Many US expats tempted to give up citizenship over tax issues: survey

by Ray Clancy on October 27, 2014

A large number of expat Americans are tempted to give up their US passports in response to the Foreign Account Tax Compliance Act, a new survey has found.

In the global poll, independent financial advisory firm deVere Group asked more than 400 of its American expat clients if they would consider voluntarily relinquishing their US citizenship due to the impact of FATCA.

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Some 73% of respondents have at least consdiered renouncing their US citizenship

Some 73% of respondents answered that they had ‘actively considered it’, ‘are thinking about it,’ or ‘have explored the options of it.’

Overall, 16% said they would not consider relinquishing their US citizenship, while 11% were unsure.

This is an increase of five percentage points from November when deVere Group, which has 80,000 mainly expatriate clients globally, conducted a similar survey.

The findings come as Federal Register data shows that the number of Americans renouncing US citizenship increased by 39% in the three months leading up to September, after the new global tax law came into force. There are an estimated 7.6 million Americans living overseas.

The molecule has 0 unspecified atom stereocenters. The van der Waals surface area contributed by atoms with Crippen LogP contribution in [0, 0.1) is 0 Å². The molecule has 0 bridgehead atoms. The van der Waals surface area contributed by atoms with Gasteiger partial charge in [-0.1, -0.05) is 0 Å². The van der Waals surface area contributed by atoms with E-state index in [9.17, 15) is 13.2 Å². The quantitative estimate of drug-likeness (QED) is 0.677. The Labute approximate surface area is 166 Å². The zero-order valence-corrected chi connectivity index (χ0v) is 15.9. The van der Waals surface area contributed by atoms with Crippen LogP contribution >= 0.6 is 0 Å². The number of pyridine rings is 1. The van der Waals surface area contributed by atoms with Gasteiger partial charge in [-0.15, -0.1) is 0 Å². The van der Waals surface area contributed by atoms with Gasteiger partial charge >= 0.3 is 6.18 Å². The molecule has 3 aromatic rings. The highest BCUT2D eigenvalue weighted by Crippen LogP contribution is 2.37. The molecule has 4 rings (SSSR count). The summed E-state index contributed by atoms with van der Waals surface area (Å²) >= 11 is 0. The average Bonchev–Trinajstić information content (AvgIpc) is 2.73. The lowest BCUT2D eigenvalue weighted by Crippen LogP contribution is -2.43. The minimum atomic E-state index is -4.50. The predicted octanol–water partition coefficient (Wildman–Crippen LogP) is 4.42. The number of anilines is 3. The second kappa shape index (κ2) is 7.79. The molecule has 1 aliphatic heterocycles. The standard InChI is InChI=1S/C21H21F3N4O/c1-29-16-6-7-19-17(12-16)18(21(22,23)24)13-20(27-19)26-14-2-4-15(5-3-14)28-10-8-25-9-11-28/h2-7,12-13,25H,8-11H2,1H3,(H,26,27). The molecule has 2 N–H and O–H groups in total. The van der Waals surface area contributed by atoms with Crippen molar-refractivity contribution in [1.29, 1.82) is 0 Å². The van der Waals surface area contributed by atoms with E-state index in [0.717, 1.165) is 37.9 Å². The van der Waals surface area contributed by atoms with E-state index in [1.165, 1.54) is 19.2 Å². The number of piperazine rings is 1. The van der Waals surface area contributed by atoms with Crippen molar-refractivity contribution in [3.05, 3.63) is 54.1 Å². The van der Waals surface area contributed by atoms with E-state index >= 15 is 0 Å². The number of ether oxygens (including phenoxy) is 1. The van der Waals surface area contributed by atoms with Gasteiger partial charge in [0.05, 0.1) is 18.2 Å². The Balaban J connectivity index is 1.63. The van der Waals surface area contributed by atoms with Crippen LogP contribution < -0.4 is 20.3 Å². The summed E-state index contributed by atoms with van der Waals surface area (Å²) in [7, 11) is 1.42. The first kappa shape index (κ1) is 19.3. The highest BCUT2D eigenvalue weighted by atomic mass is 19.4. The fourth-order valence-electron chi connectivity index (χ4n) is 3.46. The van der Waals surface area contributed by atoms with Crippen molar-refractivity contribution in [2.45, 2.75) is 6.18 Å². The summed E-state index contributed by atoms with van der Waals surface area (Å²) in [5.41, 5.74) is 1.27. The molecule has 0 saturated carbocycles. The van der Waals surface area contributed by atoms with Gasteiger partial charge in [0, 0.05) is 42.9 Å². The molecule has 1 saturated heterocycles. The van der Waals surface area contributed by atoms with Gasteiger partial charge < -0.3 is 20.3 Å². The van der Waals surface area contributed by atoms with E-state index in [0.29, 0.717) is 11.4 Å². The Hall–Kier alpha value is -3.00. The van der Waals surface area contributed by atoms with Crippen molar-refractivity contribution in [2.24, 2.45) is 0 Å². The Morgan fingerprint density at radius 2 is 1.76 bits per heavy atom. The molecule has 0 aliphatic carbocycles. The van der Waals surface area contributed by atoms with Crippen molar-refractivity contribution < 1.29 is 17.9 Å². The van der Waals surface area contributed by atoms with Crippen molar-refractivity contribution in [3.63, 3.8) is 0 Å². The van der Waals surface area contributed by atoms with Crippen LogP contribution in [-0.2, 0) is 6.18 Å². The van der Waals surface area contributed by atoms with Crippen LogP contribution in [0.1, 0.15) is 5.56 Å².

Purportedly designed as a tool to counteract tax evasion, the Foreign Account Tax Compliance Act has resulted in additional reporting requirements for all US citizens living overseas. FATCA opponents argue that it will do little, if anything, to tackle the important international matter of tax evasion.

‘It is alarming that nearly three quarters of Americans abroad said that they are going to or have thought about giving up their US citizenship,’ said Nigel Green, founder and chief executive of deVere Group.

‘Nationality, especially for an expat, is an incredibly important part of one’s identity and typically it’s a very emotional issue too. It is our experience that most Americans are extremely saddened at the prospect of giving up their US citizenship to avoid the harsh implications of a new and utterly flawed tax law,’ he pointed out.

‘However, it should come as little surprise that such a high number are prepared to do so, because FATCA’s reporting requirements are excessively onerous, burdensome and expensive. Also many non-US banks and other financial institutions will no longer work with Americans, which can make living outside the US achingly complicated,’ he explained.

With most Americans telling deVere Group that they are loath to give up their passports, Green is urging them to speak to a financial advisor in the first instance.

‘Americans abroad who are being adversely affected by FATCA should explore all the available options to them to mitigate the absurd tax law’s effects with an independent financial advisor with cross border experience before renouncing their citizenship,’ he said.

‘This is especially important as there are certain established federal regulations aimed at discouraging Americans from renouncing their citizenship for tax reasons. There are now many vehicles that US expats can use to significantly reduce the impact of FATCA, including supplementary overseas pension plans,’ he added.

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